Photo credit: Ben Brown

High-alcohol kombucha seems to deliver it all: the alcohol content equal to that of a craft beer and the nutritional properties of the probiotic drink that’s all the rage. With national sales growth of 462% over the past year, it’s a product that a lot of restaurants and retailers are paying attention to.

“Most people don't even know that they can get health-conscious alcohol. Then they see us and they realize ‘whoa, where has this been?’” said Joshua Rood, Co-Founder and CEO of Dr. Hops, a Bay Area-based vegan high-alcohol kombucha brand that’s recently expanded to Southern California. 

“It’s a long-awaited, high-demand product…The potential for evangelical, over-the-top fanaticism is strong,” Rood said.

Growing up in Maine with a garden and constant exposure to fresh foods, Rood moved to California and became entrenched in bartending and foodservice, as well as all things health and wellness. After bouncing between Los Angeles and San Diego, Rood found himself in the Bay Area, where he met Co-Founder and Brewer Tommy Weaver.

“At the time, Kombucha was booming. Craft beer was booming,” Rood said. “There was maybe one high-alcohol kombucha out there, but it wasn’t quite right. [Tommy] was like, ‘we can make it way, way better. That’s when I saw a real business opportunity.”

Rood and Weaver launched Dr. Hops with the mission to deliver ‘the most delightful and health-conscious alcoholic beverage in
the world.’ 

“We’re unfiltered and unpasteurized. Many of the other products out there right now aren’t actually live kombucha products. It’s difficult to deal with a product that’s still alive, but that’s what kombucha is all about,” Rood said. “`We do a very authentic fermentation, and we use very fresh Pacific Northwest hops. We’re the most beer-like because of the hops, and we’re the most hard-core about the kombucha culture. Our strains aren’t found in too many other high alcohol kombuchas.”

Dr. Hops is classified as a high-alcohol kombucha [to be classified as a beer, it would have to also be made with some type of grain], with the ‘beer’ component paying tribute to their use of hops and ale yeast. With four labels ranging form 7–10% ABV, however, Dr. Hops packs all the punch of a rich craft beer with some key advantages.

“You’re getting a lot more nutritional content and it’s easier to process…with far fewer negative consequences as found with other alcoholic products.” Rood said. But he himself is big on flavor. “We love really big beers, awesome flavors, lots of complexity, layers, intrigue. That kind of flavor profile lends itself to higher alcohol levels.”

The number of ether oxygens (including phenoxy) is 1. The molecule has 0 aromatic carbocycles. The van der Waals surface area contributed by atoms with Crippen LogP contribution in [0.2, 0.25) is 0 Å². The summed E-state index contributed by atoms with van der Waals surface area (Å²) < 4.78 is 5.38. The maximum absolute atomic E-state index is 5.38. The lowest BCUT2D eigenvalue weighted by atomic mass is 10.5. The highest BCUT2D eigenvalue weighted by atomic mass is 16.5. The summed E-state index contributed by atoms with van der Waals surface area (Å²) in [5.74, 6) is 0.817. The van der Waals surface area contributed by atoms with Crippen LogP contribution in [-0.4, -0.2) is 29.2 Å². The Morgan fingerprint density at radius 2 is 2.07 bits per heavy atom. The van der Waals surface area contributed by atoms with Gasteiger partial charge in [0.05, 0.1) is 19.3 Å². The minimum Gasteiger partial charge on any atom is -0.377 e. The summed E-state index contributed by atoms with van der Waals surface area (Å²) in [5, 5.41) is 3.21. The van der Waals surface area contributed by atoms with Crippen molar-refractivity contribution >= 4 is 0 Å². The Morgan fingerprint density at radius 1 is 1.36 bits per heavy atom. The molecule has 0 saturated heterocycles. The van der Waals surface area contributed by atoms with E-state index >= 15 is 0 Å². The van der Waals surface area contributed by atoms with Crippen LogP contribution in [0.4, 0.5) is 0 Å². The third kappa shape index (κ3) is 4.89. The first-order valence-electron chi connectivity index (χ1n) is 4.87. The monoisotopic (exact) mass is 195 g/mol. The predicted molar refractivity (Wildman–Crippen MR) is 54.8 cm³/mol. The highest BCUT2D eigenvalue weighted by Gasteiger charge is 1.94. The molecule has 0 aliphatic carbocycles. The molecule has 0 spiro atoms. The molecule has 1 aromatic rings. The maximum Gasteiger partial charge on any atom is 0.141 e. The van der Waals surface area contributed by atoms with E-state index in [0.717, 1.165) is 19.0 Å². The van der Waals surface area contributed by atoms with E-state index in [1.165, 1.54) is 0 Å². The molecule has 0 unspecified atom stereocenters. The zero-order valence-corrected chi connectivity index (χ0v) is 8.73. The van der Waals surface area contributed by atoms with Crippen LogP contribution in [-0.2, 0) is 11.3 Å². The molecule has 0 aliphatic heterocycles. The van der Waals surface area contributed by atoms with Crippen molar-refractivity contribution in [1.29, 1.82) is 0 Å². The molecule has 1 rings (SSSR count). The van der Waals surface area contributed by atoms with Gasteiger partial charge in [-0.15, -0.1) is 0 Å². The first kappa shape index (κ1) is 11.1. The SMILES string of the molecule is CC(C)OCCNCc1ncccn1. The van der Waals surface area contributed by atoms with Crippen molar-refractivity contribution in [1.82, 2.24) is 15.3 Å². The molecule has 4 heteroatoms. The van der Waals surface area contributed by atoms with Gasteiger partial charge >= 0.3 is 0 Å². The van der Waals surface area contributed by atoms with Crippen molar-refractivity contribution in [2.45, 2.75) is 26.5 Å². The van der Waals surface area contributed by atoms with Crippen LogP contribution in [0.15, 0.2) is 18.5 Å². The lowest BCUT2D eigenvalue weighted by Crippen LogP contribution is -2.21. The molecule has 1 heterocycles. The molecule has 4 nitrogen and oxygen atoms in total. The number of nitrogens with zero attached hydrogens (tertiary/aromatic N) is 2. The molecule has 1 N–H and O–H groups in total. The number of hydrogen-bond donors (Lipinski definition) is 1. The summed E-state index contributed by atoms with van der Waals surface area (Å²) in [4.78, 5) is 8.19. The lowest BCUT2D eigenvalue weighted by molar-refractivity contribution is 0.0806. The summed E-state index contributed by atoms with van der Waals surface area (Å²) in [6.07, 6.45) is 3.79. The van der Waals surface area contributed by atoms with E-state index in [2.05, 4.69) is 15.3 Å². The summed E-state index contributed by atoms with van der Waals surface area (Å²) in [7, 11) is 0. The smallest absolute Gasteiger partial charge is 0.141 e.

Rood positions Dr. Hops as a premium product within the high-alcohol kombucha category, noting that his brand utilizes only fresh, unpasteurized ingredients rather than the pasteurized juices that his rivals incorporate. This comes with the challenge of requiring the product to be refrigerated at all times, but this hasn’t hampered Rood’s efforts in expanding Dr. Hops’ presence across California.

“We’re making a product that brewers very much respect so we're starting to make some good friends in the beer business,” Rood said. “Our production capacity is pretty significant.”

Dr. Hops had its first batch ready for sale and consumption in 2017, and after two years growing in the Bay Area, has expanded to Orange County, with Los Angeles and San Diego on the horizon. 

“We’ve known from the beginning that there’s a huge market in Southern California,” Rood said. “The weather is great, people are active, they love to party, it’s perfect for our product.”

He has his eyes set on other high-growth markets, namely New York, Florida, Colorado, Oregon and Washington. But eventually, Rood sees high-alcohol kombucha reaching high demand nationwide. 

“This is a new beverage category that needs to be developed. There’s maybe 10 brands like us in the whole country,” Rood said. “There’s plenty of room for all of us for now. [Dr. Hops] has a special place in the overall landscape of things, and we’re the high-end, hoppy, most complex one.”

But expansion aside, rood looks to be in the business for the right reasons. As a vegan himself, he seems for the brand to ‘support the environmental and social movement that veganism is.’ 

“We know that we have to make a successful business and there’s a race we have to run, but we’re in it for the love of the product and what’s possible in this category,” Rood said.

And while many connections could be drawn between the product’s components and its name, Dr. Hops was actually named after Rood’s wife’s pet lionhead rabbit, the original Dr. Hops. This should explain the company's intriguing logo, which has attracted a great deal of attention at brand activations and
food festivals. 

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